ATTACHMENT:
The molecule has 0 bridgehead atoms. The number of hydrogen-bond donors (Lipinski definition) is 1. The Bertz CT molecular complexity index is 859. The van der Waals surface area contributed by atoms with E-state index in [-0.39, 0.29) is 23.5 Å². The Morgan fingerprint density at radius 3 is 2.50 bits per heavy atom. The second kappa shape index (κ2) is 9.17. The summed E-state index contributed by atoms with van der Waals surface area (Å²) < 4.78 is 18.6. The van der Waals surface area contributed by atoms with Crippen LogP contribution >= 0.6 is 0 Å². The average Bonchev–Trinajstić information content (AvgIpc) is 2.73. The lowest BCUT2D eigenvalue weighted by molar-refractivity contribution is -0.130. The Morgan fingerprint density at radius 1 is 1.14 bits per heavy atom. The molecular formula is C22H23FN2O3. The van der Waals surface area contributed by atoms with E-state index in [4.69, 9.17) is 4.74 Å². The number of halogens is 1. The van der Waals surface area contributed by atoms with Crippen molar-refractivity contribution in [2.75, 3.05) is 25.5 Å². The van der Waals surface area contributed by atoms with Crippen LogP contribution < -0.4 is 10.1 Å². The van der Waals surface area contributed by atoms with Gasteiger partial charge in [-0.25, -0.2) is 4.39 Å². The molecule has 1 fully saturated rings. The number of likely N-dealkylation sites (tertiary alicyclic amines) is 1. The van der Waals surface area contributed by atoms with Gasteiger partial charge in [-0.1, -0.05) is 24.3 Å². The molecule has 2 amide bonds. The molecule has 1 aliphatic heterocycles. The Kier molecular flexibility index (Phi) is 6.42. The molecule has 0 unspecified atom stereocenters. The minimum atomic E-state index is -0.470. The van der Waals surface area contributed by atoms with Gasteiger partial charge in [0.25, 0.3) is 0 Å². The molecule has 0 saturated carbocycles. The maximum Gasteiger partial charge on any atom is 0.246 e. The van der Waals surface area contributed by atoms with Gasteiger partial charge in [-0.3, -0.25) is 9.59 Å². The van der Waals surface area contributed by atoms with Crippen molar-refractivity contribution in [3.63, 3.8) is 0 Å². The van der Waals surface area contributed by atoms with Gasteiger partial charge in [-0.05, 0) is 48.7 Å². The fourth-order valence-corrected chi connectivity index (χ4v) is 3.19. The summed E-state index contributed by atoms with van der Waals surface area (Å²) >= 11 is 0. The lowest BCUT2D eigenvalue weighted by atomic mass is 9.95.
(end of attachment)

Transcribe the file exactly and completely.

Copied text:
The molecule has 0 bridgehead atoms. The number of hydrogen-bond donors (Lipinski definition) is 1. The Bertz CT molecular complexity index is 859. The van der Waals surface area contributed by atoms with E-state index in [-0.39, 0.29) is 23.5 Å². The Morgan fingerprint density at radius 3 is 2.50 bits per heavy atom. The second kappa shape index (κ2) is 9.17. The summed E-state index contributed by atoms with van der Waals surface area (Å²) < 4.78 is 18.6. The van der Waals surface area contributed by atoms with Crippen LogP contribution >= 0.6 is 0 Å². The average Bonchev–Trinajstić information content (AvgIpc) is 2.73. The lowest BCUT2D eigenvalue weighted by molar-refractivity contribution is -0.130. The Morgan fingerprint density at radius 1 is 1.14 bits per heavy atom. The molecular formula is C22H23FN2O3. The van der Waals surface area contributed by atoms with E-state index in [4.69, 9.17) is 4.74 Å². The number of halogens is 1. The van der Waals surface area contributed by atoms with Crippen molar-refractivity contribution in [2.75, 3.05) is 25.5 Å². The van der Waals surface area contributed by atoms with Crippen LogP contribution < -0.4 is 10.1 Å². The van der Waals surface area contributed by atoms with Gasteiger partial charge in [-0.25, -0.2) is 4.39 Å². The molecule has 1 fully saturated rings. The number of likely N-dealkylation sites (tertiary alicyclic amines) is 1. The van der Waals surface area contributed by atoms with Gasteiger partial charge in [-0.1, -0.05) is 24.3 Å². The molecule has 2 amide bonds. The molecule has 1 aliphatic heterocycles. The Kier molecular flexibility index (Phi) is 6.42. The molecule has 0 unspecified atom stereocenters. The minimum atomic E-state index is -0.470. The van der Waals surface area contributed by atoms with Gasteiger partial charge in [0.25, 0.3) is 0 Å². The molecule has 0 saturated carbocycles. The maximum Gasteiger partial charge on any atom is 0.246 e. The van der Waals surface area contributed by atoms with Gasteiger partial charge in [-0.3, -0.25) is 9.59 Å². The van der Waals surface area contributed by atoms with Crippen molar-refractivity contribution in [3.63, 3.8) is 0 Å². The van der Waals surface area contributed by atoms with Gasteiger partial charge in [-0.05, 0) is 48.7 Å². The fourth-order valence-corrected chi connectivity index (χ4v) is 3.19. The summed E-state index contributed by atoms with van der Waals surface area (Å²) >= 11 is 0. The lowest BCUT2D eigenvalue weighted by atomic mass is 9.95.